A round of DoS attacks swept through FTB this Sunday. SkepChick and others were also hit so deduce what you may. It seems to be working now, but if you’re experiencing delays waiting for the page to load, that’s the crack software making sure you’re not a bot. We’re going to a new hosting service in a few weeks in part precisely because of this kind of shit.
Meanwhile, back in Tim Armstrong’s world, the world’s biggest asshole CEO of the week who tried to screw AOL employees out of some retirement benefits by blaming his company’s blow out, record quarter on Obamacare and two employees who had the bad sense to have premature babies, one of those mothers spoke up and spoke up loud:
Slate — Here is how we supposedly became a drain on AOL’s coffers. On Oct. 9, 2012, when I woke up in pain, my husband was at the airport about to board a flight for a work trip. I was home alone with our 1-year-old son and barely able to comprehend that I could be in labor. By the time I arrived at the hospital, my husband a few minutes behind, I was fully dilated and my baby’s heartbeat was slowing. Within 20 minutes, my daughter was delivered via emergency cesarean, resuscitated, and placed in the neonatal intensive care unit.
She weighed 1 pound, 9 ounces. Her skin was reddish-purple, bloody and bruised all over. One doctor, visibly shaken, described it as “gelatinous.” I couldn’t hold my daughter or nurse her or hear her cries, which were silenced by the ventilator. Without it, she couldn’t breathe.
That day, we were told that she had roughly a one-third chance of dying before we could bring her home. That she might not survive one month or one week or one day. She also had at least a one-third chance of being severely disabled, unable to ever lead an independent life.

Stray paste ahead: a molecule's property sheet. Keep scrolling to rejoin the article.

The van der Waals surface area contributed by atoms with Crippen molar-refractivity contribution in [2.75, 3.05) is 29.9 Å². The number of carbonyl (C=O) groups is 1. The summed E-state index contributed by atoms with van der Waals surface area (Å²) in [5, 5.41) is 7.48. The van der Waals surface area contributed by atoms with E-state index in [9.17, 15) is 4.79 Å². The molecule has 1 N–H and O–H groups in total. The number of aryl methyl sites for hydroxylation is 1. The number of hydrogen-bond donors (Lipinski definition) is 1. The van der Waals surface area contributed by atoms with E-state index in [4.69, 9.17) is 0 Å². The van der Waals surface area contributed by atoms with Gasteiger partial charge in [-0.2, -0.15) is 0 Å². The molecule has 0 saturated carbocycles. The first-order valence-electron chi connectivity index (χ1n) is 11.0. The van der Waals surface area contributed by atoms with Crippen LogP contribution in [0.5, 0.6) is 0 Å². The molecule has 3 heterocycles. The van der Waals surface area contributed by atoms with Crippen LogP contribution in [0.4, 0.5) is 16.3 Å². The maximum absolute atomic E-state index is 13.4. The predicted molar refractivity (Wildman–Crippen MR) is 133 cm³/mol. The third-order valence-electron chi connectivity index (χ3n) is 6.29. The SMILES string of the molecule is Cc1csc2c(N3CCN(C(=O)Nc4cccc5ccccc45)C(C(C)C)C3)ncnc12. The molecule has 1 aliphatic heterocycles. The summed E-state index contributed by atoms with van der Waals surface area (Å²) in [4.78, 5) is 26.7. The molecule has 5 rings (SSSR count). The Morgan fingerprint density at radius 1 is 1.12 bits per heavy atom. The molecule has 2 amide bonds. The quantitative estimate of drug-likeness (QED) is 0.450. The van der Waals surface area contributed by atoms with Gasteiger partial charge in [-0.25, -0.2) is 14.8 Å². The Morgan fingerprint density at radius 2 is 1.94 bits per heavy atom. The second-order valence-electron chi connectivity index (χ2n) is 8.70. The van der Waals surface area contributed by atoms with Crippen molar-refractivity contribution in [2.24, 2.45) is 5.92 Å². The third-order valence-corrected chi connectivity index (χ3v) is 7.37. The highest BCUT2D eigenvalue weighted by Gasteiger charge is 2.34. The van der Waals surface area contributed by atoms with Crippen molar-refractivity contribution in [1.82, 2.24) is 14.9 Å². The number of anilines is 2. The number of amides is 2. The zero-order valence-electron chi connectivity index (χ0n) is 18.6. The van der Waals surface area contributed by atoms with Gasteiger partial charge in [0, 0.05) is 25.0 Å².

This baby survived and thrived, good thing the parents were responsible and employed at a firm that had comprehensive employee healthcare benefits, huh?
But about those benefits: AOL could have bought a traditional group insurance policy from any of dozens of giant insurance companies begging for their business, but they chose to self insure, no doubt in the belief it would save them money — and it may have saved them money over the years. But most large companies that choose that route hedge their exposure with a reinsurance policy that caps out expenses at somewhere around half a million dollars per case. The two costly babies Armstrong threw under the bus, perhaps violating HIPPA privacy rules in the process, purportedly cost more, over a million.
AOL executive management chose to reinsure, and then they didn’t hedge wisely in retrospect (Or Armstrong was lying). In short, AOL made a wager and they either lost, or it did work and Armstrong was trying to shift blame for his company’s decision to change the matching 401-k contribution schedule anyway. Giving this overpaid serial bumbler the benefit of the doubt and assuming he was telling the truth about his company’s health insurance expenses, how that bad bet is the fault of employees, who simply paid their health insurance premiums like any other worker at a large company, is beyond me or anyone else.
But I’d say the parents in both cases have one hell of a civil lawsuit to consider against the guy who bagged $12 million in one year alone, and shareholders have a decision to make about just how much more bad PR they’re willing to risk with CEO Tim Armstrong..